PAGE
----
Anti-government militia activity peaked in the 1990s and then declined through the start of the new millennium. The emergence of the Tea Party, however, has played an important role in bringing far-right ideas closer to the mainstream.
"The was an effort by a lot of very mainstream figures within the Republican Party, in response to [President Barack] Obama's election, to essentially bring the far-right back into the Republican tent," Churchill said. "The way in which those ideas have now been semi-institutionalized and legitimated has reinvigorated the militia movement.
"The idea of taking up arms to defend America and the American way of life is now more of a mainstream idea within the Republican Party," he said. "As a consequence I think people feel that behavior has become more normative."
Cliven Bundy was arrested on Wednesday upon arrival in Portland, Oregon. The elder Bundy has been charged with assault, conspiracy and other crimes over the 2014 standoff at his ranch.
Militia members have expressed their displeasure with federal government regulations and land use fees
Prior to Cliven's arrest, the Southern Poverty Law Center, a non-profit organization that tracks extremist groups, criticized the government for failing to take legal action after the original standoff in Nevada.
"We believe these armed extremists have been emboldened by what they saw as a clear victory at the Cliven Bundy ranch and the fact that no one was held accountable for taking up arms against agents of the federal government," said Heidi Beirich, director of the center's Intelligence Project.
But Churchill said he believes law enforcement generally handled the situation with the Bundy family well. The occupation ended and the perpetrators were arrested without a bloody confrontation.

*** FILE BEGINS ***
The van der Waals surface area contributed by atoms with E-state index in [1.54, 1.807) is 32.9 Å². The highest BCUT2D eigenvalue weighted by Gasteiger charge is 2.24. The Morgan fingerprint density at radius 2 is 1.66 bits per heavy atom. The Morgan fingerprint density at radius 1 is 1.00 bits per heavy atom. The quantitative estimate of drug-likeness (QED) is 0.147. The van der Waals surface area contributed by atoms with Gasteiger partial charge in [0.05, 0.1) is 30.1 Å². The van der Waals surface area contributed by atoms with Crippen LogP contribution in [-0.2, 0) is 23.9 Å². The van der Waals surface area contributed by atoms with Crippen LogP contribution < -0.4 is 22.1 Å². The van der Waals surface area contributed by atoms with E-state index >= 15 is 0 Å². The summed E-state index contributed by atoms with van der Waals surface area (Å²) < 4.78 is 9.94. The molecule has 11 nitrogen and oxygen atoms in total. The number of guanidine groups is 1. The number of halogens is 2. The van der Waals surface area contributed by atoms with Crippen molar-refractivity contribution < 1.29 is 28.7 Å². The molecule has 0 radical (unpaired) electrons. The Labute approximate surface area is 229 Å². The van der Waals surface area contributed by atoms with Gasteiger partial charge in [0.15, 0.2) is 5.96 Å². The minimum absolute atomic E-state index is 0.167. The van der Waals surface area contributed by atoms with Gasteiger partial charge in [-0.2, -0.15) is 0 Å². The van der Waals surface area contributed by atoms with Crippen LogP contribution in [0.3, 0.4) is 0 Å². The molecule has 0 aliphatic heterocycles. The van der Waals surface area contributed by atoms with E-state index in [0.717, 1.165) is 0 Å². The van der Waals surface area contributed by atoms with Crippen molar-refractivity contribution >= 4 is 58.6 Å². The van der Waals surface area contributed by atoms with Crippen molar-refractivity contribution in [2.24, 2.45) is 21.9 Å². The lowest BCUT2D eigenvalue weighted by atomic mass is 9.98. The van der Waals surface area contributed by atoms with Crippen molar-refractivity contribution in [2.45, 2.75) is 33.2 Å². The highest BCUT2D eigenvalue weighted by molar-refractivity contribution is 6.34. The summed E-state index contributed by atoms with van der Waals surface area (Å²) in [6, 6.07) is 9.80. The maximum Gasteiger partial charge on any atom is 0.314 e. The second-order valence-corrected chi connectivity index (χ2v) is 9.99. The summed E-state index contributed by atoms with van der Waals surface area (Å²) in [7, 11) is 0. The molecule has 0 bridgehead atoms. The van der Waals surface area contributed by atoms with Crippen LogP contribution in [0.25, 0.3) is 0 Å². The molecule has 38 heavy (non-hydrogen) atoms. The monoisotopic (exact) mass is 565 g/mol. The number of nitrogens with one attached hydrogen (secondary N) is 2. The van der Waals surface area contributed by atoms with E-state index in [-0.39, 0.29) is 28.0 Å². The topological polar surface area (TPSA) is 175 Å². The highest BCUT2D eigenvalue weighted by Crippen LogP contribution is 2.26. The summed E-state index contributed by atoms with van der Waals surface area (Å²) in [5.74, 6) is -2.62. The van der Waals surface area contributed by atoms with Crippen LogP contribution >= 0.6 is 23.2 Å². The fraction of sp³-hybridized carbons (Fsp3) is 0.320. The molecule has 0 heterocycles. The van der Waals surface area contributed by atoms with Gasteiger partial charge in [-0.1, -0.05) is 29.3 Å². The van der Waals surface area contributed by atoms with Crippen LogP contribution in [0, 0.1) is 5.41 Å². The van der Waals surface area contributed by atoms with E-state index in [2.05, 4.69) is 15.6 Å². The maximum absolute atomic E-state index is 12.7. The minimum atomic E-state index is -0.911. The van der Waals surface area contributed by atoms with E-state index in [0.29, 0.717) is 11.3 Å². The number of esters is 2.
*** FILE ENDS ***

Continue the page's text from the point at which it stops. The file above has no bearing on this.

"In essence, the message has been sent, and the FBI managed to send this message in a way that didn't involve large-scale roundups that would have led to a highly unstable situation," Churchill said.
Scars of the past
During 1990s, the federal government had two infamous confrontations with religious fundamentalists in Waco, Texas, and Ruby Ridge, Idaho. Three people died at Ruby Ridge, and the siege of the Branch Davidian compound in Waco left 76 people dead.
Timothy McVeigh, an anti-government extremist, cited those bloody incidents as motivation for detonating a truck bomb next to a federal building in Oklahoma City in 1995, killing 168 people and wounding more than 680. The Oklahoma City bombing was the worst terrorist attack in US history until September 11, 2001.
"That's why everybody was so concerned that this incident not turn bloody," Churchill said. "A lot of people feel that back in the 1990s, the government in enacting pretty horrific violence at Ruby Ridge and Waco sort of brought on the huge retaliation in Oklahoma City and nobody wanted to see that happen again."